A Parliamentary Treasury committee is to open an inquiry into what policy tools should be provided to the Bank of England to allow the central bank to limit mortgage lending to combat property bubbles.
The Bank of England is reluctant to receive such powers as it believes the issue is too politically sensitive and should be handled by government. Deputy Governor, Paul Tucker, wrote to the Financial Times last week making this point.
The proposals would allow the bank to limit loan-to-value and loan-to-income ratios which could stop property buyers – particularly first-time buyers – from getting a loan to own their own home.
The Treasury committee wants to investigate whether the central bank should be allowed these powers to help maintain stability in the economy and to look at why the Bank of England is reluctant to intervene to stop riskier mortgage lending.
The new powers could be given to the central bank if the Chancellor, George Osborne decides that this should be part of the extended role the Bank of England is to play following the reforms to the UK’s financial and City regulation. It is likely that the newly-formed Financial Policy Committee (FPC) would take this on if the government decided to add this to the extra range of powers to be given to the FPC, which has yet to be decided.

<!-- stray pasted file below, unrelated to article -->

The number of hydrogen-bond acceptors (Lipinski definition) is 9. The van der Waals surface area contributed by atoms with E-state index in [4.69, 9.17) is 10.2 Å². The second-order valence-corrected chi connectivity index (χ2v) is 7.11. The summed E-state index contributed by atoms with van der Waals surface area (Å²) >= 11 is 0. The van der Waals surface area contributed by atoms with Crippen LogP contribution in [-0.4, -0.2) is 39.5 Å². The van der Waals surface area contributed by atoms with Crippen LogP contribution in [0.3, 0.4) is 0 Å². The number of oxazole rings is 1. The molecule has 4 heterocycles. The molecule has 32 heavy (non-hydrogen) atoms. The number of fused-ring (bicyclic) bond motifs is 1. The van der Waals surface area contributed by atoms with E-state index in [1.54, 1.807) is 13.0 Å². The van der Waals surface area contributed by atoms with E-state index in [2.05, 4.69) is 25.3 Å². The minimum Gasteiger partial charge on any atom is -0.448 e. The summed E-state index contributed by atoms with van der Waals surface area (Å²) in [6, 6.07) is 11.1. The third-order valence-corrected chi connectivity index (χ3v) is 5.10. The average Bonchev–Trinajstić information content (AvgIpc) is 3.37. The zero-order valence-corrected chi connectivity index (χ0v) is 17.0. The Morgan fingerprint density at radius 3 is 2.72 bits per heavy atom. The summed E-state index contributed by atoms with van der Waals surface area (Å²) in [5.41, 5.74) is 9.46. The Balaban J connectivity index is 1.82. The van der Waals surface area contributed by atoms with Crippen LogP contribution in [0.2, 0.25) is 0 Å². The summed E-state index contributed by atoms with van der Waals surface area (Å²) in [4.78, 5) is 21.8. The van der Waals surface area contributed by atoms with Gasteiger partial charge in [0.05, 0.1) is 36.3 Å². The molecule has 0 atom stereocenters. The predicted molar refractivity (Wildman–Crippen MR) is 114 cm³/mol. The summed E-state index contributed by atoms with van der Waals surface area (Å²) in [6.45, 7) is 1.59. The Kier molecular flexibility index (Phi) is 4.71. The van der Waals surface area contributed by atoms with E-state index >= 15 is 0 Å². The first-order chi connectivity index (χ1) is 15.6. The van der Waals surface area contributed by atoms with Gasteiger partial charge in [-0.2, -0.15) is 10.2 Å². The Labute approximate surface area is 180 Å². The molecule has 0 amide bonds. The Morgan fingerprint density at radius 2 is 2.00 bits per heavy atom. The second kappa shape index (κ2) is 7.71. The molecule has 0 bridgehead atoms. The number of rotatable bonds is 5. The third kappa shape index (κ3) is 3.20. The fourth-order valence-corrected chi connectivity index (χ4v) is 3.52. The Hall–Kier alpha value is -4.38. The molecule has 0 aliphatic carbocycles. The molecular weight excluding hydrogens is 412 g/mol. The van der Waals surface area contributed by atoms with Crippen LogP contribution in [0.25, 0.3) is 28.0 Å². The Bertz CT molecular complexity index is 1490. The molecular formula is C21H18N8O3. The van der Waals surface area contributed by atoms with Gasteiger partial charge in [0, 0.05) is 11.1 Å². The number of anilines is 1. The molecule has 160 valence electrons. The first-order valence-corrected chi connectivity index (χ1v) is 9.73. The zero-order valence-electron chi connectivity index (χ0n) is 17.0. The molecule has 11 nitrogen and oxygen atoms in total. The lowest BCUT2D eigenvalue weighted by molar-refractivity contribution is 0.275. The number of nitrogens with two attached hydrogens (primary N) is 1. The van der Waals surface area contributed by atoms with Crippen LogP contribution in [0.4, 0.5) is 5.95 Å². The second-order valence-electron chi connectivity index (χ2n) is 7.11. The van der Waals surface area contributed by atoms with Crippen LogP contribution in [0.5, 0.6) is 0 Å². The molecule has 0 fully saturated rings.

Last week the International Monetary Fund (IMF) said that the central bank should have powers to ban certain types of mortgages.
Andrew Tyrie, the chairman of the Treasury Committee said that the Bank of England is reluctant to take on these powers unless there was a high degree of acceptability of them doing so. He believes they should become more accountable to parliament and the public and that such transparency would allow them to direct loan-to-value and loan-to-income decisions for the benefit of the overall economy.
MPs on the committee will also study whether the central bank should be able to limit or increase the amount of capital banks should hold to provide more flexibility on lending in an economic downturn.
At the moment an interim FPC exists and it will become fully operational in the Spring of 2013.
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